It's quite impressive to build up a graphical environment in order to avoid programming to hook up already created components. Back in 1994, some guys took the idea quite a bit further and created Klik & Play -- a game development environment where you can create games without any programming. But there are people who despise the idea; they far more prefer domain specific programming languages for the same task. I think I belong to the later genre.
Over the years, I have learned the negative side of connecting blocks of software without writing a single line of code. And I have learned it the hard way. Software development has come a long way since it early days. Tools like diff and merge and version control systems like cvs and subversion are your friends. They solve some very elementary but extremely important software development problems. Whenever people write tools which allow you to "graphically connect blocks of code" they forget about the above mentioned impressive tools. Without a way to diff, merge and version your "code" your graphical development environment could result in lots and lots of unanticipated manual work.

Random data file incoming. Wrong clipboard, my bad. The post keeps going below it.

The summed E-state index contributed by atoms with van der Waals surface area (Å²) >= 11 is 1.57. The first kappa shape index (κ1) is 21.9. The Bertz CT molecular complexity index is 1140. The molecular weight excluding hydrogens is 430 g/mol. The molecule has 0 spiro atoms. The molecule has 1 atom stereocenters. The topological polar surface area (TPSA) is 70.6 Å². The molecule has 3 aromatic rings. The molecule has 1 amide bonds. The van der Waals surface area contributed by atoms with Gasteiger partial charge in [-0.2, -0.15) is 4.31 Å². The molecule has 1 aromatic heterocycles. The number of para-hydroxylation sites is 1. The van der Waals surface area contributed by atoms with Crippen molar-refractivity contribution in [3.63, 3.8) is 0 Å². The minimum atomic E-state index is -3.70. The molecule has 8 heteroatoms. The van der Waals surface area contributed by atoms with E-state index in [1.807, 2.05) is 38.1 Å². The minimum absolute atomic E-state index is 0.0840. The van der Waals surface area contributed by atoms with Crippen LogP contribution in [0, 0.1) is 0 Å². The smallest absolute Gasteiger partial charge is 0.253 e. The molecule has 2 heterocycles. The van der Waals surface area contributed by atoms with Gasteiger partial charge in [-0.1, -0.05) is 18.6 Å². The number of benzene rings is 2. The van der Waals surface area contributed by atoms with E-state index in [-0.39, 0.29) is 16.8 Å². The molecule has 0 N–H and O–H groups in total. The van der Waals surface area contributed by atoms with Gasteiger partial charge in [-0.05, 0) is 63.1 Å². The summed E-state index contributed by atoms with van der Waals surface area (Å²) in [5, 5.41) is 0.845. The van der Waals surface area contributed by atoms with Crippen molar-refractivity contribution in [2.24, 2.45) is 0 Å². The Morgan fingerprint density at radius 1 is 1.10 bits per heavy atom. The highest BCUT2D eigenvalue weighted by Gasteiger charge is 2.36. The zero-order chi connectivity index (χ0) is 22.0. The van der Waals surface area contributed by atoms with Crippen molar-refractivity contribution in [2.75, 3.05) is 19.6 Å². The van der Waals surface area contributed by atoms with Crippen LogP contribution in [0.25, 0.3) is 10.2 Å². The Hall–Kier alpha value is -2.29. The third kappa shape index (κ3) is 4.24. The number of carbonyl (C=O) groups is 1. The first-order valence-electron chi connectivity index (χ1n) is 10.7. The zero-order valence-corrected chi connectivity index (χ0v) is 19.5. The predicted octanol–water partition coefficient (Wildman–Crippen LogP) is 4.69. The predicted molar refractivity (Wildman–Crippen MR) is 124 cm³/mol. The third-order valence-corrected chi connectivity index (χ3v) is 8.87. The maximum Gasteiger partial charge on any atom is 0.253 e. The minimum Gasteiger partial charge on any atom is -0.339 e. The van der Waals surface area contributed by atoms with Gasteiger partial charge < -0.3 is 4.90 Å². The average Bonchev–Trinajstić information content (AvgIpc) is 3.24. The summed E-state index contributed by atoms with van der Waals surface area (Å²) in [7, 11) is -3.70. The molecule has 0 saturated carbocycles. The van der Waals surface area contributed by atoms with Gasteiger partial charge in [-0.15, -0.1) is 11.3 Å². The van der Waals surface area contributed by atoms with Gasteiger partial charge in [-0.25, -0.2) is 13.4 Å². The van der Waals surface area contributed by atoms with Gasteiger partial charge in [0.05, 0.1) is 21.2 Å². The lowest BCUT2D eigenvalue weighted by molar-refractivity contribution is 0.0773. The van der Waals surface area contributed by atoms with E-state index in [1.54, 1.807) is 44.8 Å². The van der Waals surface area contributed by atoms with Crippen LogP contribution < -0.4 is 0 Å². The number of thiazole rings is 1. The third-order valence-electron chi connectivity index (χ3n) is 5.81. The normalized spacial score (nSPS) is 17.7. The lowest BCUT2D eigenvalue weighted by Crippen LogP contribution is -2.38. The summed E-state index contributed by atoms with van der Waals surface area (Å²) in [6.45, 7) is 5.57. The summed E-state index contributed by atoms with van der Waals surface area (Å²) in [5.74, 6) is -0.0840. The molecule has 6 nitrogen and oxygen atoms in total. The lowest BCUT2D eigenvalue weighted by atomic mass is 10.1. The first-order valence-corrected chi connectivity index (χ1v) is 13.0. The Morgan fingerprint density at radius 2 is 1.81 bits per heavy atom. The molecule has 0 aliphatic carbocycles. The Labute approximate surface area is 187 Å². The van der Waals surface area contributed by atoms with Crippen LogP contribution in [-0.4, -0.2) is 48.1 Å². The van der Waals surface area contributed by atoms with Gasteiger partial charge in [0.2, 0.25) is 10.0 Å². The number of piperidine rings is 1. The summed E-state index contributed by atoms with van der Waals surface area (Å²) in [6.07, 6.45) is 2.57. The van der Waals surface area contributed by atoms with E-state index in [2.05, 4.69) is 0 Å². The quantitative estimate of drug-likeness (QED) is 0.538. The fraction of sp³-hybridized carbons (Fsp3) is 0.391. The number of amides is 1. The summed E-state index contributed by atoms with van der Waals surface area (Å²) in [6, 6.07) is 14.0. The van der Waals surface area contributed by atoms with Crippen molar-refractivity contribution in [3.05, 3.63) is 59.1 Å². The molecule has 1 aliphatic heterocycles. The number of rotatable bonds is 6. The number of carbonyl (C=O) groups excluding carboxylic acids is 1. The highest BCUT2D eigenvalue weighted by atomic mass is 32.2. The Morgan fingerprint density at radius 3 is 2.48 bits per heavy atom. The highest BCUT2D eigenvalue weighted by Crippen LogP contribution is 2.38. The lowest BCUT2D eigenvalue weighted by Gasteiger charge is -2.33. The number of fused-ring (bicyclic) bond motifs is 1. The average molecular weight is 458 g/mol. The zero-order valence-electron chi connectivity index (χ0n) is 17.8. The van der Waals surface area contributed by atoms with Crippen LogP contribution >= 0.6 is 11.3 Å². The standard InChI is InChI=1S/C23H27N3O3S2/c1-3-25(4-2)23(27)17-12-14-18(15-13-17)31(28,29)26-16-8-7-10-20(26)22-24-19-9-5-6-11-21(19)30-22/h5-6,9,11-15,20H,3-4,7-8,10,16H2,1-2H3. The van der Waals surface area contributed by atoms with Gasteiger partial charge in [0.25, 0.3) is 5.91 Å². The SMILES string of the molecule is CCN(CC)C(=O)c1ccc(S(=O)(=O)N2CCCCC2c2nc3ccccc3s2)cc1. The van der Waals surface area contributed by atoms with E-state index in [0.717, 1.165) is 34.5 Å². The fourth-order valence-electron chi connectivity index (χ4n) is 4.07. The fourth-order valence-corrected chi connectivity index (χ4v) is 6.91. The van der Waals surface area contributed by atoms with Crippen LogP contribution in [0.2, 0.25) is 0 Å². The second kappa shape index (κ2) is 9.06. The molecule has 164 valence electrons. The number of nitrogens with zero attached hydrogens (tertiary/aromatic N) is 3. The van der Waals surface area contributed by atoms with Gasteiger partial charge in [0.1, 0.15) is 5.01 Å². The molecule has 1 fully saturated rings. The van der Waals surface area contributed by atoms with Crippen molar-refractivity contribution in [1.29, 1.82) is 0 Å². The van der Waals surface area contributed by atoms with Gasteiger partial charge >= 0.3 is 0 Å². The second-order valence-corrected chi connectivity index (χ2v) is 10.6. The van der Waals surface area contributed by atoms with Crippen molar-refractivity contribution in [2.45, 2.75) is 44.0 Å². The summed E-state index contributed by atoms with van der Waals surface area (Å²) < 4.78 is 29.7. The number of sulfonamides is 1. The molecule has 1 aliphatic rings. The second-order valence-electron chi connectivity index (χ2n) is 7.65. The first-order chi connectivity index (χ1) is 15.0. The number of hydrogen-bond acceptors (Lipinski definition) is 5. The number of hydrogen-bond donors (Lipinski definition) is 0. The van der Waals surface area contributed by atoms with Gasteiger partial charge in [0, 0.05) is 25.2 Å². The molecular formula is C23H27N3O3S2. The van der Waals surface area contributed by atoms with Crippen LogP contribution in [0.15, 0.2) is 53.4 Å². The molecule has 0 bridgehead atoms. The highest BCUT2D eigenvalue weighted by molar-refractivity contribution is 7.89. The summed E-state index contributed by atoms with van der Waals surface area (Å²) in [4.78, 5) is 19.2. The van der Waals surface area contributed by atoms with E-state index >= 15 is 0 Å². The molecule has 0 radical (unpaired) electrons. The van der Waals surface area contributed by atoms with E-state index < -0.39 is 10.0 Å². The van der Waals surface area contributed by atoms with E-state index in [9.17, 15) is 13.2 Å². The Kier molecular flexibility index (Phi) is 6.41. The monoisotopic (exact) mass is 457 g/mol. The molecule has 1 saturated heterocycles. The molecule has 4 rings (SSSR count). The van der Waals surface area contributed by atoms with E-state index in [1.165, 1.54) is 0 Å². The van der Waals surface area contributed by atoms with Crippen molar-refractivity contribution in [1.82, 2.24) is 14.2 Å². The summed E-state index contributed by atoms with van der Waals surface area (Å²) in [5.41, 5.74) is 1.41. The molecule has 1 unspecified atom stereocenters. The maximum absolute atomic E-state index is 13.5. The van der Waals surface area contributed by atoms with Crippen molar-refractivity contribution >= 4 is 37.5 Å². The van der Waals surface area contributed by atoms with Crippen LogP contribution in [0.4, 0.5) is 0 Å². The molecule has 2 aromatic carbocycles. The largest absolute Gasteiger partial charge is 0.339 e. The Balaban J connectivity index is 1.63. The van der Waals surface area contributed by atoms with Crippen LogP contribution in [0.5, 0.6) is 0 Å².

Taking the concept a bit further, some people hate the idea of learning any programming at all without going into the details of computer science. Learning to program without learning lambda calculus could be considered a sin. What do you think? Is it necessary to know Loop Invariant before thinking of writing your new binary search, which has very good chances of being broken?